Immediately after Jesus raised up the dead son of the widow of Nain, the people began spreading the news throughout all the regions of Galilee and into Judea that a great Prophet had arisen among them. The sense of this remark is that they referred to the Prophet whom Moses predicted would come (Deuteronomy 18:15). This Prophet would be similar to Moses in that he would show the Jews how they must behave. He would be a Second Moses; the Targum Jonathan calls him the Second Deliverer at Deuteronomy 18:15. His coming implied Moses (i.e. the Law) was not enough. Either changes had to be made or a deeper meaning had to be revealed. Moreover, if anyone didn’t listen and obey this Deliverer, God, himself, would call that person into account (Deuteronomy 18:18-19). What is interesting at this point is who began to doubt Jesus.
A problem arose when stories of unexpected things Jesus was doing were brought back (Luke 7:18). Jesus didn’t preach and act as John and others had anticipated the Messiah doing. John was willing to die in prison, but he didn’t expect to die there. He saw Jesus as a great warrior-deliverer who would gather Israel together and defeat Israel’s enemies. He expected Jesus to take over the reins of government and rule as David’s long awaited Son. Instead, Jesus was teaching folks to love your enemies and bless them who curse you (Luke 6:27-28). On the surface it seemed Jesus was making John’s ministry into a sham. John had told his disciples that Jesus was the expected Messiah (John 1:30), and he would bring judgment upon evil doers (cf. Luke 3:16-17)? The simple truth is John was speechless. He was embarrassed with Jesus behavior. It was so unlike what he expected and even preached would occur.
Imagine, the predicted Messiah healed the Roman centurion’s servant, who also happened to be the son of a person of rank in Herod’s household—the very one who had imprisoned John (Luke 7:2-10; John 4:45-54). It looked more like the Messiah was siding with the enemy, than fulfilling the hopes of Israel! Add to this the fact that Jesus and his disciples didn’t seem to fast (Luke 5:33), and cleanliness issues didn’t seem to matter to Jesus (Luke 5:30; 7:14). Had he come to destroy the Law (Matthew 5:17)? What was John to think?
So, John sent two of his disciple to Jesus to ask, if he truly was the expected Messiah (Luke 7:19-20). Jesus replied to John’s query with gentleness but also with firmness. He told John’s disciples to return to John and report what they saw and heard. Moreover, Jesus explained to them what to say, because up to this point they reported to John only what they saw and heard as that pertained to what was expected of Jesus by all Jews who looked for the coming of the Messiah. Jesus pointed out “…the blind see, the lame walk, the lepers are cleansed, the deaf hear, the dead are raised, and the gospel is preached to the poor” (Luke 7:21-22). These are all Messianic works the expected Messiah was predicted to do when he came (cf. Isaiah 29:18-19; 32:3-4; 35:5-6). This was Jesus’ gentle reply.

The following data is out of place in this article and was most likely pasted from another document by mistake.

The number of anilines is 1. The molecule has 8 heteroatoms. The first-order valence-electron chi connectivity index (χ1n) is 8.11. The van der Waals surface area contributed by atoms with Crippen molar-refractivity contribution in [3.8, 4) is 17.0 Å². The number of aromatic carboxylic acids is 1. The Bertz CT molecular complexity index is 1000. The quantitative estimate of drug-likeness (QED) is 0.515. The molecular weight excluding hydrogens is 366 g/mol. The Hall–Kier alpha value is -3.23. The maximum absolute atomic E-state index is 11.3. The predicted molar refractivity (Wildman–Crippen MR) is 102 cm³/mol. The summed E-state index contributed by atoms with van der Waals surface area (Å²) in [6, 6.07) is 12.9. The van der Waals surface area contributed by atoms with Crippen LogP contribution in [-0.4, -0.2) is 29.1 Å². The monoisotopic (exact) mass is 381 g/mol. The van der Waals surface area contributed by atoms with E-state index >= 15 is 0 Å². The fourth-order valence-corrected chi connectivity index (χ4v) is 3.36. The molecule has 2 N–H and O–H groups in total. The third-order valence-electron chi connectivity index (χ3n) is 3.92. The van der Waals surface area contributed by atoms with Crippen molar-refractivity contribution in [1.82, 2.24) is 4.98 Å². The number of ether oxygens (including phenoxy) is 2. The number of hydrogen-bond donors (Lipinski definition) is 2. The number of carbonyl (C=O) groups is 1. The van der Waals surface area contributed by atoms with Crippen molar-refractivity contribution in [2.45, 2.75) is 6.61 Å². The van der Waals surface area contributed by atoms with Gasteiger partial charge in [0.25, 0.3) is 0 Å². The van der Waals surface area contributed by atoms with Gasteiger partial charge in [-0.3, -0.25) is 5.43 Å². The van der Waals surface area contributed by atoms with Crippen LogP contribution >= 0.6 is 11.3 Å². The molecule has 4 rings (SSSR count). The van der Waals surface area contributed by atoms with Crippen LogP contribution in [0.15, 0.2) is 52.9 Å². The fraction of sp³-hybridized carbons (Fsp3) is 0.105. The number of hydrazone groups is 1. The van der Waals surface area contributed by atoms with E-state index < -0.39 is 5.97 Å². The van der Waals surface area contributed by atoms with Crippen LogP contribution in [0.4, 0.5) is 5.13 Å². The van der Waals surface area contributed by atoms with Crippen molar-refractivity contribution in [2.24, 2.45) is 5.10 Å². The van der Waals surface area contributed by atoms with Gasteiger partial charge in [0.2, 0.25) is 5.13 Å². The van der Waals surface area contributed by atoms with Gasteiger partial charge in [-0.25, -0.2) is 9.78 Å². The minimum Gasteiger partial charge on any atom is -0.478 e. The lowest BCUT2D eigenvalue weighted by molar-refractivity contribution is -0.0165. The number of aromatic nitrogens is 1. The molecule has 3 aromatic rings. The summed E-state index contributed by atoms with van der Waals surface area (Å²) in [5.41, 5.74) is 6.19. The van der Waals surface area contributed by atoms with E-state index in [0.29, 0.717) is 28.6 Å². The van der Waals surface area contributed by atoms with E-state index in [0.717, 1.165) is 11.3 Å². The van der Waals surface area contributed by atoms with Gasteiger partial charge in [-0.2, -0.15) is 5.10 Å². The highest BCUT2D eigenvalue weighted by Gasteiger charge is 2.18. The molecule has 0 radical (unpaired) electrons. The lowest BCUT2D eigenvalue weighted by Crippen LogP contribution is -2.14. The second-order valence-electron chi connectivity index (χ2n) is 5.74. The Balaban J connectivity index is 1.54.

God refuses to allow men to compartmentalize his behavior, which they try to do so they could predict precisely what to expect of God. This sort of thing presuppose men already know God, and it doesn’t leave one’s heart open to learn from him. Learning becomes a problem when people think they already know, and this usually occurs when a particular truth is overemphasized. John was in prison and depended on accurate reports about Jesus from his disciples. The problem is they reported slanted information (cf. John 3:26), and John had to base his perception of Jesus on such reports. Therefore, he sent two of his disciples to acquire specific information according to the question he asked of Jesus.
Jesus’ firm reply to John came as a blessing with an implied warning. He said, “blessed is he who is not offended in me.” (Luke 7:23). The Greek word is skandalizo (G4642), meaning to offend or take offense. The word scandalize comes from this word. John at the very least took offense with Jesus’ ministry (as he understood it from the slanted reports he received from his disciples), and could have even been scandalized by it. After all, John predicted Jesus would judge wrong behavior with fire, meaning swift and final judgment. While Jesus does judge wrong behavior, it is not in the manner in which John (nor other Jews) expected.
John’s comfort came by Jesus telling him that he didn’t err by pointing to Jesus as the coming Messiah, and he was able to understand that the Messianic works Jesus was doing could only be fulfilled in the ministry of the Messiah (cf. John 3:27). The fact that Jesus had to specifically tell the two disciples John sent what exactly to report back to John, implies John wasn’t receiving this kind of information when his disciples described Jesus’ ministry. In other words, Jesus was telling John that he may not fully understand at present why Jesus behaved as he did, but afterwards he would understand (cf. John 13:7).